My approach was to take the somewhat "out there" plot and ground it a bit, make the characters and situations feel real. The only time the film breaks into unreality is with the action scenes and even then there's a certain logic to things - Cleo runs out of ammo, everyone takes cover behind things... I generally focus on nailing the performances with the actors when I'm on set and do all the camera or design decisions beforehand.


Do talk about Dead Meet's key cast, and why exactly these people?


Often when youíre casting an action film you have to make a choice. Do you cast an actor and try to teach them how to perform the action scenes or do you cast someone who has the martial arts experience and try to coax a performance out of them? We were lucky with Dead Meet because we managed to get the best of both in our leads.


Francesca Louise White [Francesca Louise White interview - click here] plays our lead character, Cleo. When we were looking for someone to play her, we were going through the online casting directories looking for an actress with either a martial arts or dance background. Preferably both - martial arts for the techniques and knowing their applications and dance for the rhythm and timing. Francesca stood out on the CastingCallPro website because not only was she a dancer and she was learning martial arts but she had an action/stunt reel as well as a showreel! She was actually the only person we approached for the role. Francesca nailed the character and got the conflicting sides of Cleoís personality and Dean (the stunt co-ordinator) and I were always surprised at how quickly she picked up the martial arts choreography. We kept pushing the boat a little further, trying to find techniques for her to use that we previously thought were out of her reach.


On the subject of Dean Williams, he was a suggestion of Francescaís. Theyíd worked together on a feature film called Enter the Cage and she recommended him. I asked him to play Anderson because of his screen fighting ability, but heís also a pretty decent actor, so I expanded the part a bit to give him more to do dialogue-wise. What I love about Dean is that heís such a well-rounded martial artist and action film nut that I can reference some obscure kung fu movie or 90s action flick and he knows exactly what Iím talking about and how to make that happen for us.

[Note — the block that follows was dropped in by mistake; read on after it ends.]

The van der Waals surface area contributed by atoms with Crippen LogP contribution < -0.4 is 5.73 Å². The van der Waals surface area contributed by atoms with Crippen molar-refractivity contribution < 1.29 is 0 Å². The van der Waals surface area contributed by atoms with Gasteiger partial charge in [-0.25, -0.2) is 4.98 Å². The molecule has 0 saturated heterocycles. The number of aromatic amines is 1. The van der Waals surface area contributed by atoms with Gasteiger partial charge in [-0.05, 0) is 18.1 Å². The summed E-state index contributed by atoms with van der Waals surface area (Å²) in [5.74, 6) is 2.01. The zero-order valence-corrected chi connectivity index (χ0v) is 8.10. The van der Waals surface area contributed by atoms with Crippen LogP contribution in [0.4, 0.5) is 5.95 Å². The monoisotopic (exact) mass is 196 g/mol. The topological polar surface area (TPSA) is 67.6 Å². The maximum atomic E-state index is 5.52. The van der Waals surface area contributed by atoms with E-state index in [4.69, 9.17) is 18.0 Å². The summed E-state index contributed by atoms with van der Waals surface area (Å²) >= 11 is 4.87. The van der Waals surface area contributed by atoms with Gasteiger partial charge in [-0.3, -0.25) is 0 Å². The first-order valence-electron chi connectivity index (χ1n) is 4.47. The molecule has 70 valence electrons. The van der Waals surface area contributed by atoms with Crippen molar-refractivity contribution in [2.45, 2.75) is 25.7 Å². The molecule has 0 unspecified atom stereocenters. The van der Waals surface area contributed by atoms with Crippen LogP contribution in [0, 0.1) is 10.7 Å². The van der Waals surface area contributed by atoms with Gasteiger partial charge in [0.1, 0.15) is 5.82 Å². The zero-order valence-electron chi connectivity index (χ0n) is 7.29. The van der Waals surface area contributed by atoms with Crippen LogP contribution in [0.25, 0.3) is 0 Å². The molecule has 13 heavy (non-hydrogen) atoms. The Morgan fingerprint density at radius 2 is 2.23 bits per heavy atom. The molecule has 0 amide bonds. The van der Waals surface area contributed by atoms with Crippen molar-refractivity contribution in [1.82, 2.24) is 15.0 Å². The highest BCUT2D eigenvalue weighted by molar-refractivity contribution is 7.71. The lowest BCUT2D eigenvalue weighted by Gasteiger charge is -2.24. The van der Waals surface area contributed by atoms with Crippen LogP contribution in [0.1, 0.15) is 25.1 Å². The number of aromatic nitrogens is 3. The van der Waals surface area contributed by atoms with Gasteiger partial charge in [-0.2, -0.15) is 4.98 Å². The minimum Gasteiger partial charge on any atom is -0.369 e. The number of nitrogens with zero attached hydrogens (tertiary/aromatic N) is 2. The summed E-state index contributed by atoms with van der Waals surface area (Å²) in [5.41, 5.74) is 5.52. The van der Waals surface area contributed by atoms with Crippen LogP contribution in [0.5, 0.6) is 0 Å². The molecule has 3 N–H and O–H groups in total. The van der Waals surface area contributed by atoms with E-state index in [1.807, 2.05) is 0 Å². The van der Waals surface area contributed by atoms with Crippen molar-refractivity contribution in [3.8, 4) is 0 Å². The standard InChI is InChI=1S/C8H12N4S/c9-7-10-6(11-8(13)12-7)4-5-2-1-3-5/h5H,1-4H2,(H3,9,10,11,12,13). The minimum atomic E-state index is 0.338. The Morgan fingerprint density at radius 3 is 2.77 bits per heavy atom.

Reuben Williams was also a recommendation of Francescaís. We needed someone to be the comic foil to Francescaís Cleo and Reubenís a great comedy improvisor. There are multiple takes when he throws in little one-liners and comic reactions and it gave me a lot of choice in the edit.


Richard Usher is the last of our cast and he played the voice of Charlie. Charlie is Cleoís handler and something of a boss and father figure for her. I wanted someone who could convey all this and more with just his voice. Richardís a great actor and voice actor and his posh British military voice worked wonders for Charlie.


A few words about the shoot as such, and the on-set atmosphere?


Being a very low budget production, no-one was getting paid so I think itís important on these types of shoots to make sure the experience is fun. It should be a group of people collaborating, doing what they love and trying to make something worthwhile. So it was a very light-hearted shoot. 


One of our sound recordists, Cassandra, and our stills photographer, Aaron, are Australian so it became something of a running joke to occasionally break into an Aussie accent for no real reason. Reubenís Australian accent was stellar, but I think the award has to go to Dom the DoP. Just the way he described the Ronin stabiliser system we were using as the ďfuckíní stay-buh-ly-zerĒ got me every time.